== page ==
Amador, Quintana away from injuries after two crashes on stage five finale in Marseille - Rojas 10th at final sprint, as Cavendish (OPQ) seizes 42nd GT stage win
Nervousness into the bunch during the first week of the 2013 Tour de France caused numerous incidents again on stage five, one of the longest in this year’s race over 229 lumpy kilometers between Cagnes-sur-Mer and Marseille, including four rated climbs and a long slope, La Gineste, just 12k from the finish. The latter saw the group breaking up into two echelons by a crash involving Andrey Amador, who was able to get back on his back and bridge into the main field before the crest, with no physical consequences.
The 20-second advantage for the four survivors from the day’s break -De Gendt (VCD), Lutsenko (AST), Reza and Arashiro (EUC)- forced the bunch to push, with Movistar Team always at the front. However, a second incident into the bunch, just 300 meters from the finish, caused a pile-up including Nairo Quintana, who crashed -fortunately, with no injuries-. José Joaquín Rojas was not able to complete the good work in the fight for positions and ended up in 10th place behind winner Mark Cavendish (OPQ).
Simon Gerrans (OGE) is still in the lead as Valverde, Quintana, Amador and Rui Costa stay 20 seconds behind the yellow jersey before stage six on Thursday: 176km from Aix-en-Provence to Montpellier with the wind as the main menace before a predictable sprint finish.
Andrey Amador: “Fortunately, the crash did not have any consequences. It happened before the last slope; the race was coming fast and there was some touch of wheels. When one of two crash, the rest of the field goes with them – that’s what happened. Still I only had to get my bike off the dough, it was stuck into Rolland’s, and keep going. It was a short fright and my wrist hurts a bit, but it isn’t really nothing. The race is tense, the gaps in the GC are short… everything adds more nervousness to the competition. It will stay like this until the weekend, when the Pyrenees will take some energy and calm nerves down. The important things is that Nairo’s incident wasn’t bad either, and we’re perfectly fit after these first five days. We’re all OK, close to the main favourites – it doesn’t matter in my case, but it does when it comes to Alejandro, Nairo or Rui. We’re really excited to be competing with them and should race circumstances favour it, we will profit from the chance.”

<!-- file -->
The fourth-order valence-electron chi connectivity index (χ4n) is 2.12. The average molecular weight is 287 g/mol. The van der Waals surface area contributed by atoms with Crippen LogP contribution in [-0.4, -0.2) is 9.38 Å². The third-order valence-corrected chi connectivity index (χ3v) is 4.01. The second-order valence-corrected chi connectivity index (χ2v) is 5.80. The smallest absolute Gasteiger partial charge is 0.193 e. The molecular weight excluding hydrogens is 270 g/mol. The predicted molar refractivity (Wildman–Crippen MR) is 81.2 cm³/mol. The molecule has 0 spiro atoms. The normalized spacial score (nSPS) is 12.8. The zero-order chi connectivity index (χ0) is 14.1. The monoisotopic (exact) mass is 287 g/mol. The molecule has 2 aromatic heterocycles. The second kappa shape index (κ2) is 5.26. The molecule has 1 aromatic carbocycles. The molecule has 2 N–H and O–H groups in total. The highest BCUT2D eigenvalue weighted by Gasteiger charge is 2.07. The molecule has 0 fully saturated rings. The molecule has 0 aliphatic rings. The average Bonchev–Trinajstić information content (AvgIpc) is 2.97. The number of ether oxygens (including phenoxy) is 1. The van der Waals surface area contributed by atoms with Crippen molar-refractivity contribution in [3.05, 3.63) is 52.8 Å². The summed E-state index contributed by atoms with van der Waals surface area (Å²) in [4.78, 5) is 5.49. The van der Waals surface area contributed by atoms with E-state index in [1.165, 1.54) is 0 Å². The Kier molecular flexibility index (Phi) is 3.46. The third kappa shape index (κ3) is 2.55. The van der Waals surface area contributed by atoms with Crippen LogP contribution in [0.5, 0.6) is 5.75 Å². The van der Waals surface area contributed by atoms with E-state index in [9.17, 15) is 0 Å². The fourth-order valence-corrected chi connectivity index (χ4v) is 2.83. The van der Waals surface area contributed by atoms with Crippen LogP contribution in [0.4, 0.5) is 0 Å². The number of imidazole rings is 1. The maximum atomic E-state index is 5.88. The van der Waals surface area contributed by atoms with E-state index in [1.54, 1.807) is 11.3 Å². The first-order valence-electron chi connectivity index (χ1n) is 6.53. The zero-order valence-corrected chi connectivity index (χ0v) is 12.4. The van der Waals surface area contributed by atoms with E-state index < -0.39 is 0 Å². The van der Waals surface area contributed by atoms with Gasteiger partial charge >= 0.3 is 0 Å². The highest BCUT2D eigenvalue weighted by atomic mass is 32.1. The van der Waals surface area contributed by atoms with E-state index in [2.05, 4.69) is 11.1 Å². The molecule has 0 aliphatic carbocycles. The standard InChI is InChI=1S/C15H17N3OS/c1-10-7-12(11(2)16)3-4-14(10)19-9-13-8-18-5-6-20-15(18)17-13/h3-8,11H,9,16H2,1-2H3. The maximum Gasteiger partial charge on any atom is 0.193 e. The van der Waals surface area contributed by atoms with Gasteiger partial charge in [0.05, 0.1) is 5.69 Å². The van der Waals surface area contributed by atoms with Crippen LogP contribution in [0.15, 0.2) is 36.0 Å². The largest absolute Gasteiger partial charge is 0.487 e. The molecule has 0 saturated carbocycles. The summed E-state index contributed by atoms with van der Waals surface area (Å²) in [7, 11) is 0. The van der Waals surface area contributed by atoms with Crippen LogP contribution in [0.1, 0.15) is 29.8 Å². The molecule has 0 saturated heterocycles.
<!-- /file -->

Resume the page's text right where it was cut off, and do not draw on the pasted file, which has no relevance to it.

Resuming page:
Nairo Quintana: “I saw the pile-up and had time enough to brake, but someone hit me from behind and I went down. It isn’t nothing to worry about, just a very small bruise in my hand that will not affect me at all. Now we will keep trying to get out of any incidents for these next two days as we wait for the mountains to come – we all hope to perform well there. I’m feeling quite strong right now – the legs respond well to the efforts, though these small mountains make easy for power riders to push harder and the race becomes a bit more difficult.”